Gladys McCormick, associate professor of history in the Maxwell School, was quoted in The Associated Press article “Low Expectations in Mexico as US Election Approaches.” Some Mexicans have low expectations that Donald Trump will be defeated in the upcoming election,…
Pan Am Flight 103 Statement of Remembrance
December 21, 2005Read at the Wall of Remembranceby The Rev. Thomas V. WolfeDean of Hendricks Chapel
At this very moment, the surviving family members of the victims of Pan Flight 103 are gathered at the memorial cairn in Arlington National Cemetery in Washington, D.C. As we begin our observance in this special place set aside for remembrance, we extend our hearts to these families.
Each year, on this darkest day of solstice, we gather together and walk to this Wall of Remembrance. It is here that we listen to the chimes toll, one for each of the 35 Syracuse University students who were killed when Pan Am flight 103 was bombed by terrorists in the sky over Lockerbie, Scotland. We place a light to stand against this dark season and this dark event. On this day in 1988, at 2:03 p.m. (EST), our world was shaken to its core. The individuals memorialized on this wall were just hours from reuniting with their families after a semester of studying abroad. They were coming home with stories and experiences that had enriched them. Their minds had been stretched and their commitment to international engagement had been solidified. And then, in an instant, they were gone.
Today, we gather here to remember them. In the breeze, we hear their laughter. In the silence, we remember their thoughts. In our minds, we see their faces and know again the joy and the hope they possessed. They are gone, but in so many ways they remain.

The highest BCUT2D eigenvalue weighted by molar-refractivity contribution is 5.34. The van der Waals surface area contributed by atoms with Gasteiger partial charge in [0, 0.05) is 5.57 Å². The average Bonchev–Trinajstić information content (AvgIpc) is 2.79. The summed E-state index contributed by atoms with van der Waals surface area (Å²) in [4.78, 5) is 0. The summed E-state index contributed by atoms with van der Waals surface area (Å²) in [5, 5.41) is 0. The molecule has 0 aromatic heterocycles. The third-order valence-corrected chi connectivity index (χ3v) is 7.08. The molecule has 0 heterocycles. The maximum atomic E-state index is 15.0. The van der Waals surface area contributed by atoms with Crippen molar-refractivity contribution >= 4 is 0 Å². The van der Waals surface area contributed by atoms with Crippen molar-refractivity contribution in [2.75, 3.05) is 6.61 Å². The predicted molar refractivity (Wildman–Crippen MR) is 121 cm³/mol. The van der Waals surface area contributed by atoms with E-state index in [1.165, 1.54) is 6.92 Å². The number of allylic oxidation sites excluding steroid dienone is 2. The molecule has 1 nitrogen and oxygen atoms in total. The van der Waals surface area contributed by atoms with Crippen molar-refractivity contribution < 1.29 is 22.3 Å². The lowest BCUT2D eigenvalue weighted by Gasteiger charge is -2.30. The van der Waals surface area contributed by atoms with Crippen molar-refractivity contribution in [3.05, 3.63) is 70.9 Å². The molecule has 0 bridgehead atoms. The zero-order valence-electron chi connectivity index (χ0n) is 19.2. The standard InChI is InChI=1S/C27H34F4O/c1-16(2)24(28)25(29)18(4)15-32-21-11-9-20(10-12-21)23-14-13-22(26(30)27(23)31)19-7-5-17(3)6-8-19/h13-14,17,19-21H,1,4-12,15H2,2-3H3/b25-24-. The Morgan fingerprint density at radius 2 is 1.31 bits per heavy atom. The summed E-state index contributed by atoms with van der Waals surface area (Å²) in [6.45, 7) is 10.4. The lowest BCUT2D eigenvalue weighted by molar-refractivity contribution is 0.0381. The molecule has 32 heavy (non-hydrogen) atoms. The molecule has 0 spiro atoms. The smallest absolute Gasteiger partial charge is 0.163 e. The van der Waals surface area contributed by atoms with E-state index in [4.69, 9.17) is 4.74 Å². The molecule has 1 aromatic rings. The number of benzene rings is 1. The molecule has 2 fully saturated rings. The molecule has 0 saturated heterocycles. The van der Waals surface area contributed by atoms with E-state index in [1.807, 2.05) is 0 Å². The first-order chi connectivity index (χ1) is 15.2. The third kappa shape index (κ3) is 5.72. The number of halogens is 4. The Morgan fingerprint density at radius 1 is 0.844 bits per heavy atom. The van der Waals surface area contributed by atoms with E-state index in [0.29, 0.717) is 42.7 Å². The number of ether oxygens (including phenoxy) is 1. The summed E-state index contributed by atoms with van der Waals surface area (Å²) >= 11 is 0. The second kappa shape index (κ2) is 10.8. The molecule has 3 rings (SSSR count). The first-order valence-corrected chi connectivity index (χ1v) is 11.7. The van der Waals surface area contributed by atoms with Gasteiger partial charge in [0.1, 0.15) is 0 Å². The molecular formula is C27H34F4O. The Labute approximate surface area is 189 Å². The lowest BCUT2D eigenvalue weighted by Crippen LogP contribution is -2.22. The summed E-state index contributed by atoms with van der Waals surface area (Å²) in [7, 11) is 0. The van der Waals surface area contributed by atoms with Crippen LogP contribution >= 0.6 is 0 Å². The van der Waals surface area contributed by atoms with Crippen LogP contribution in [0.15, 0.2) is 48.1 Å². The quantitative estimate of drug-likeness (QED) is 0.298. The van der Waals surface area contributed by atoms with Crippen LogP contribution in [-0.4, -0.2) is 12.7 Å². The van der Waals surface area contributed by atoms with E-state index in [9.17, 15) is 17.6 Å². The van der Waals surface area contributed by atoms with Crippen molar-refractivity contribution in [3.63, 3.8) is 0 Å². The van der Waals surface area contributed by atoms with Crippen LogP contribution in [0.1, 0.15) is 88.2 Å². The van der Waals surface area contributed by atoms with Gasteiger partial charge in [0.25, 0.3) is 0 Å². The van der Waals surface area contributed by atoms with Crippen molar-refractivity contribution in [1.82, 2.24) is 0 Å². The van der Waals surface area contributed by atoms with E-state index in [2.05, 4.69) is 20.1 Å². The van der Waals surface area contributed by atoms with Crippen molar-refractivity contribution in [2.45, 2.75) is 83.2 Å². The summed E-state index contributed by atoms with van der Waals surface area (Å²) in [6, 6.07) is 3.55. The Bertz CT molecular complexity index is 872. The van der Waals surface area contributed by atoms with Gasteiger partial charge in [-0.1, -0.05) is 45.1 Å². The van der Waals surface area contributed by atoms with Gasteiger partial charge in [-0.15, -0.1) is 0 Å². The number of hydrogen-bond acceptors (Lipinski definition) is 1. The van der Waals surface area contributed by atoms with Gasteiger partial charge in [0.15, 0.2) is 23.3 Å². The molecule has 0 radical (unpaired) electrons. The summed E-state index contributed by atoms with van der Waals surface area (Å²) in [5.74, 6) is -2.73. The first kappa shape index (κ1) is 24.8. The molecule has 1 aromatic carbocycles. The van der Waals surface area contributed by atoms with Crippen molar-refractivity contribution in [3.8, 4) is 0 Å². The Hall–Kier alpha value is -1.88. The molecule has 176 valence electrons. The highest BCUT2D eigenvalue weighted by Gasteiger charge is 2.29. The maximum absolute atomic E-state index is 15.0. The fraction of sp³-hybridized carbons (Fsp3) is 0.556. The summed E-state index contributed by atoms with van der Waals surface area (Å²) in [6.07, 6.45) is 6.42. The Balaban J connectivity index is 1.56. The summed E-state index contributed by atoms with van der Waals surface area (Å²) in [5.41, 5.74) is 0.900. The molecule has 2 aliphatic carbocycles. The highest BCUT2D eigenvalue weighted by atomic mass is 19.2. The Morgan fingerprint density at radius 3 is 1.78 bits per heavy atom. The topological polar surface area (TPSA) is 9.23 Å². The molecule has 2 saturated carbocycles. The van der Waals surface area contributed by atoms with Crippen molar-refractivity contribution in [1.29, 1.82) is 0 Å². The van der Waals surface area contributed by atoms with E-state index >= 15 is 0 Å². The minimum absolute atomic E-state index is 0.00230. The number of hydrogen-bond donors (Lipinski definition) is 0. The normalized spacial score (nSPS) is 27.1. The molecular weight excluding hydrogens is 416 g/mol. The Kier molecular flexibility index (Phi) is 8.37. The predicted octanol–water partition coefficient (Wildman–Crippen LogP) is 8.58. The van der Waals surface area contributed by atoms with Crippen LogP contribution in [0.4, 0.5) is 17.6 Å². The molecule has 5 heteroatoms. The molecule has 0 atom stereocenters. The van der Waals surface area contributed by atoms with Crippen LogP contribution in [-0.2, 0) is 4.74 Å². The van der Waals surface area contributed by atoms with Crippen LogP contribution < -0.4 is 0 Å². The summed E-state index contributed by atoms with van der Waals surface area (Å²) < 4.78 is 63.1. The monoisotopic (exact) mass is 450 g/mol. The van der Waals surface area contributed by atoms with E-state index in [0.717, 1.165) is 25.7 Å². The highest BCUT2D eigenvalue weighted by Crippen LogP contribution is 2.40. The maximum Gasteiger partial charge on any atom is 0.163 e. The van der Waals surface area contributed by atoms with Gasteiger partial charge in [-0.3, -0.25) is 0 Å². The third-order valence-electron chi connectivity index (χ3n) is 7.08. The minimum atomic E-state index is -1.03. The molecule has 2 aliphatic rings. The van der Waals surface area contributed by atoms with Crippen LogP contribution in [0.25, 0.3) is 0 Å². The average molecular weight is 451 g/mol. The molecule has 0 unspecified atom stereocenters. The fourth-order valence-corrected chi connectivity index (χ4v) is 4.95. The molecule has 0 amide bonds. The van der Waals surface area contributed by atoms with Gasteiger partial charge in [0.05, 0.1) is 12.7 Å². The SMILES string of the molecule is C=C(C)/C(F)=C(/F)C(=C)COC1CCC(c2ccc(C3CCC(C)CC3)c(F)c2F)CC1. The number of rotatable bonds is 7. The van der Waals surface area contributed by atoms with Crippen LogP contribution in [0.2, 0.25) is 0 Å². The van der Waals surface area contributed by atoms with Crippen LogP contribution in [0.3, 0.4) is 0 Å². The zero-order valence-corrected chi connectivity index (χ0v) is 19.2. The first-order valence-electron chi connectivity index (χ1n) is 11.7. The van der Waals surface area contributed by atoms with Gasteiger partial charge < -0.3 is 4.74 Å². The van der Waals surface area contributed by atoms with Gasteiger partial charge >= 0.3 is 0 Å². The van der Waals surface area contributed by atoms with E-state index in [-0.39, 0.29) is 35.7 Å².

But this act of remembrance is inextricably woven into another significant and relevant purpose. This tragic event has called us all to commit ourselves to examine and understand the conditions that exist in our world that lead to terrorism. We live in a violent world fraught with tensions among cultures, ethnic groups, religions and nationalities. Our assumptions about each other are often false and lead to misunderstandings that can lead to unchecked hatred, which can escalate to violence. Violence becomes self justifying.
These students chose to live outside of their own culture. They chose to seek a deep understanding of the world and its complexities. On this day of remembrance, may we renew our efforts to seek out the other, whether it be an individual or a group, and work to expose all of the false assumptions that foster wrong conclusions that result in fracturing the global community.
May the names on this memorial serve to remind us of the cost to the whole global human family when we let ignorance prevail. Our hope is to achieve an understanding that leads to peace. This time of remembrance is dedicated to that end.